Britishness too is a layered identity. Think of the UK as Unilever, Great Britain as the Heartbrand – with England as Magnum, Scotland as Carte D’Or, and Wales as Solero – and Northern Ireland as Ben & Jerry’s. And, of course, each comes in different flavours, just like London, the Lake District and Cumbria are all English yet different. Britishness is layered on much older identities of being English, Irish, Scottish and Welsh, which continue to resist a homogenised British identity. People differ in the degree to which they consider themselves as English versus British, for example, with some rejecting either aspect entirely. And it gets even more complicated when considering the EU: Remainers might add a dollop of Europeanness to their identity, which surely is a concept entirely foreign to the identity of most Brexiteers.
Business: British brand DNA
These complex concepts must be defined when it comes to establishing the ‘B’ for “business” in my 3B branding framework, whether for a company or a nation. William Hesketh Lever, founder of Lever Brothers, defined the purpose for Sunlight Soap in Victorian England in the 1890s: “to make cleanliness commonplace; to lessen work for women; to foster health and contribute to personal attractiveness, that life may be more enjoyable and rewarding for the people who use our products”. These ideas still guide Unilever’s business, brands and behaviours today.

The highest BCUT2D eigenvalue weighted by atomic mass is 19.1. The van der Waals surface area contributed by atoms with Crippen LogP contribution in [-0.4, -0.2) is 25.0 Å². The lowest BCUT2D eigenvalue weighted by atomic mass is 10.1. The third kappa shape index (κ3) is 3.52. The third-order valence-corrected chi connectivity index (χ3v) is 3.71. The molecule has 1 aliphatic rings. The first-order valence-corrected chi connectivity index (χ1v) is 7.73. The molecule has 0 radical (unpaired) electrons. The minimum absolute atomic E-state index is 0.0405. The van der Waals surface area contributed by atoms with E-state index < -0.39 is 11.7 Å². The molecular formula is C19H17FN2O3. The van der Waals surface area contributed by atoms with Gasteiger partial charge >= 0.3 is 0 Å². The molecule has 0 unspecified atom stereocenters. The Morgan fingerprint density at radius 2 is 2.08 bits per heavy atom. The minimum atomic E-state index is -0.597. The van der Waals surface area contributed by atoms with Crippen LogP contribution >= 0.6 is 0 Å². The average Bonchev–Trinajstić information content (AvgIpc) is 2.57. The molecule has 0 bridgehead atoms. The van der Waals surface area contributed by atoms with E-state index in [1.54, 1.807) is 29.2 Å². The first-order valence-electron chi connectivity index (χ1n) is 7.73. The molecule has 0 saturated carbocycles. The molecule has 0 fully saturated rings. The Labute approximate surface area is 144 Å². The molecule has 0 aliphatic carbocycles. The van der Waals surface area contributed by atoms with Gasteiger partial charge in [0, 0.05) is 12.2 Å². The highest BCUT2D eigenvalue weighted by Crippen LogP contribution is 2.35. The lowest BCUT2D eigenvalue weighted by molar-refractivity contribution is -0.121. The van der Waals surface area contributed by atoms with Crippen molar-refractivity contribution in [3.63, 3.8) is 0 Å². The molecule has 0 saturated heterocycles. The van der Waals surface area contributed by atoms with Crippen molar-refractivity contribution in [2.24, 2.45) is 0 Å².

But what is the identity-defining purpose of a nation? A nation is a body of people of a particular territory, united by common heritage, history, culture, or language. And to (re)define the British brand, one must deep dive into its DNA, values, culture, key moments in history and the iconic people that continued to shape it.
The British national identity finds its roots at least as far back as Magna Carta in1215, still an important symbol of liberty today. Britishness has political and moral foundations, such as tolerance, meritocracy and freedom of expression. It is an identity formally established with creation of the unified Kingdom of Great Britain in 1707, when England and Scotland agreed “a hostile merger”. What was the purpose of this union? What led to its expansion to include Wales and Ireland later on? Or the demerger of the Republic of Ireland in 1922?